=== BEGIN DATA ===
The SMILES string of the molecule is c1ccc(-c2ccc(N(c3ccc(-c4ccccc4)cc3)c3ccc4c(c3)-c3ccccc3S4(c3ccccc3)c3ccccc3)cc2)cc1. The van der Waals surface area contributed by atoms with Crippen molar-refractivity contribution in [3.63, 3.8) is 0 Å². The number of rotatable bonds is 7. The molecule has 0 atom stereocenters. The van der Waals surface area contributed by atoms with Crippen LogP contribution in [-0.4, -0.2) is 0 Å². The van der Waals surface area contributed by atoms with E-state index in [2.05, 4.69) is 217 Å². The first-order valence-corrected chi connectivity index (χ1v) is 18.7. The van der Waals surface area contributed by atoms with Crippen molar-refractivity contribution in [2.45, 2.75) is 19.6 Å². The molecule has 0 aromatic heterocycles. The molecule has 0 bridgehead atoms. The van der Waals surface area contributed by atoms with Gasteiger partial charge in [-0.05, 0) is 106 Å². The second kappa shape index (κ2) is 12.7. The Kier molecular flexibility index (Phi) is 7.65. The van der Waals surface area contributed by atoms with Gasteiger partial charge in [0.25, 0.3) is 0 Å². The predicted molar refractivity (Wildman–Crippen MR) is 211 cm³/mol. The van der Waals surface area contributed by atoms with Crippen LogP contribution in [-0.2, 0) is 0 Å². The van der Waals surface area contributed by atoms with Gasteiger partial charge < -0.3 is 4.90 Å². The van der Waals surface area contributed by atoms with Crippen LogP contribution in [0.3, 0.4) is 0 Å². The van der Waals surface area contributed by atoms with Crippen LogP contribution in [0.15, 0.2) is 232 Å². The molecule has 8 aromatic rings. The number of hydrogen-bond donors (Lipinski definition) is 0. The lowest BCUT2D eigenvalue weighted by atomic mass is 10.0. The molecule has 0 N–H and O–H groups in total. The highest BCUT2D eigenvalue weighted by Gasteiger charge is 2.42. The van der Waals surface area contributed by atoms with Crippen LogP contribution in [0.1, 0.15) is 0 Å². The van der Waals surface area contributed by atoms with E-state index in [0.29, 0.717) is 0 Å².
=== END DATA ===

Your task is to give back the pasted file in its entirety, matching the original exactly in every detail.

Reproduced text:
The SMILES string of the molecule is c1ccc(-c2ccc(N(c3ccc(-c4ccccc4)cc3)c3ccc4c(c3)-c3ccccc3S4(c3ccccc3)c3ccccc3)cc2)cc1. The van der Waals surface area contributed by atoms with Crippen molar-refractivity contribution in [3.63, 3.8) is 0 Å². The number of rotatable bonds is 7. The molecule has 0 atom stereocenters. The van der Waals surface area contributed by atoms with Crippen LogP contribution in [-0.4, -0.2) is 0 Å². The van der Waals surface area contributed by atoms with E-state index in [2.05, 4.69) is 217 Å². The first-order valence-corrected chi connectivity index (χ1v) is 18.7. The van der Waals surface area contributed by atoms with Crippen molar-refractivity contribution in [2.45, 2.75) is 19.6 Å². The molecule has 0 aromatic heterocycles. The molecule has 0 bridgehead atoms. The van der Waals surface area contributed by atoms with Gasteiger partial charge in [-0.05, 0) is 106 Å². The second kappa shape index (κ2) is 12.7. The Kier molecular flexibility index (Phi) is 7.65. The van der Waals surface area contributed by atoms with Gasteiger partial charge in [0.25, 0.3) is 0 Å². The predicted molar refractivity (Wildman–Crippen MR) is 211 cm³/mol. The van der Waals surface area contributed by atoms with Crippen LogP contribution in [-0.2, 0) is 0 Å². The van der Waals surface area contributed by atoms with Gasteiger partial charge < -0.3 is 4.90 Å². The van der Waals surface area contributed by atoms with Crippen LogP contribution in [0.3, 0.4) is 0 Å². The van der Waals surface area contributed by atoms with Crippen LogP contribution in [0.15, 0.2) is 232 Å². The molecule has 8 aromatic rings. The number of hydrogen-bond donors (Lipinski definition) is 0. The lowest BCUT2D eigenvalue weighted by atomic mass is 10.0. The molecule has 0 N–H and O–H groups in total. The highest BCUT2D eigenvalue weighted by Gasteiger charge is 2.42. The van der Waals surface area contributed by atoms with Crippen LogP contribution in [0.1, 0.15) is 0 Å². The van der Waals surface area contributed by atoms with E-state index in [0.29, 0.717) is 0 Å².